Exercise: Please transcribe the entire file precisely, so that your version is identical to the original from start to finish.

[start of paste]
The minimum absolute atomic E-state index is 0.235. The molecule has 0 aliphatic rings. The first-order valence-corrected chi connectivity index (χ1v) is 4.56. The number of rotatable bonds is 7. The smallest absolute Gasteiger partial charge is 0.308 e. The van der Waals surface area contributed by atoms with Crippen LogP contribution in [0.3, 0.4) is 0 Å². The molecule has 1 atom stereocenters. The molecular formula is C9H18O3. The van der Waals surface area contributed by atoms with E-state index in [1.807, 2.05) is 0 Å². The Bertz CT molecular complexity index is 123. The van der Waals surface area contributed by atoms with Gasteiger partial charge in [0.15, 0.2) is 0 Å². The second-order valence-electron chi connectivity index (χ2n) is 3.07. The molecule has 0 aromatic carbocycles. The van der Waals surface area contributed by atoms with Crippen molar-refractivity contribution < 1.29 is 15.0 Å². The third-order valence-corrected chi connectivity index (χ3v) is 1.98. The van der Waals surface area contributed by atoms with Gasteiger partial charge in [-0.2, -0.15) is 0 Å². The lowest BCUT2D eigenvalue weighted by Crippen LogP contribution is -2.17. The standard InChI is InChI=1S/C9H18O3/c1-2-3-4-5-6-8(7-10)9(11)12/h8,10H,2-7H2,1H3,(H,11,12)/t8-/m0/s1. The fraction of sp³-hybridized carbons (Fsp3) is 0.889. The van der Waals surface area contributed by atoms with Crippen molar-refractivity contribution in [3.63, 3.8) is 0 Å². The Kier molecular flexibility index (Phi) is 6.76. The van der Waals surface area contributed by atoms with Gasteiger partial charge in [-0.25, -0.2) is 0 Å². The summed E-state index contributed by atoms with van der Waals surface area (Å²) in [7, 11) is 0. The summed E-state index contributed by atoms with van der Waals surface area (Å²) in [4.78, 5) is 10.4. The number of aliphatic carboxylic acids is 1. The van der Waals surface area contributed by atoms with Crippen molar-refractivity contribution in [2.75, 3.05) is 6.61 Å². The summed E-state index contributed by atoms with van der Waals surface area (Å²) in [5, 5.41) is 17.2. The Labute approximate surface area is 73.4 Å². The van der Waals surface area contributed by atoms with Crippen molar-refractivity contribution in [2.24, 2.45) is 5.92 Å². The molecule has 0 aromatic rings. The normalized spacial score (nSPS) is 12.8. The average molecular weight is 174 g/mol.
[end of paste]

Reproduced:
The minimum absolute atomic E-state index is 0.235. The molecule has 0 aliphatic rings. The first-order valence-corrected chi connectivity index (χ1v) is 4.56. The number of rotatable bonds is 7. The smallest absolute Gasteiger partial charge is 0.308 e. The van der Waals surface area contributed by atoms with Crippen LogP contribution in [0.3, 0.4) is 0 Å². The molecule has 1 atom stereocenters. The molecular formula is C9H18O3. The van der Waals surface area contributed by atoms with E-state index in [1.807, 2.05) is 0 Å². The Bertz CT molecular complexity index is 123. The van der Waals surface area contributed by atoms with Gasteiger partial charge in [0.15, 0.2) is 0 Å². The second-order valence-electron chi connectivity index (χ2n) is 3.07. The molecule has 0 aromatic carbocycles. The van der Waals surface area contributed by atoms with Crippen molar-refractivity contribution < 1.29 is 15.0 Å². The third-order valence-corrected chi connectivity index (χ3v) is 1.98. The van der Waals surface area contributed by atoms with Gasteiger partial charge in [-0.2, -0.15) is 0 Å². The lowest BCUT2D eigenvalue weighted by Crippen LogP contribution is -2.17. The standard InChI is InChI=1S/C9H18O3/c1-2-3-4-5-6-8(7-10)9(11)12/h8,10H,2-7H2,1H3,(H,11,12)/t8-/m0/s1. The fraction of sp³-hybridized carbons (Fsp3) is 0.889. The van der Waals surface area contributed by atoms with Crippen molar-refractivity contribution in [3.63, 3.8) is 0 Å². The Kier molecular flexibility index (Phi) is 6.76. The van der Waals surface area contributed by atoms with Gasteiger partial charge in [-0.25, -0.2) is 0 Å². The summed E-state index contributed by atoms with van der Waals surface area (Å²) in [7, 11) is 0. The summed E-state index contributed by atoms with van der Waals surface area (Å²) in [4.78, 5) is 10.4. The number of aliphatic carboxylic acids is 1. The van der Waals surface area contributed by atoms with Crippen molar-refractivity contribution in [2.75, 3.05) is 6.61 Å². The summed E-state index contributed by atoms with van der Waals surface area (Å²) in [5, 5.41) is 17.2. The Labute approximate surface area is 73.4 Å². The van der Waals surface area contributed by atoms with Crippen molar-refractivity contribution in [2.24, 2.45) is 5.92 Å². The molecule has 0 aromatic rings. The normalized spacial score (nSPS) is 12.8. The average molecular weight is 174 g/mol.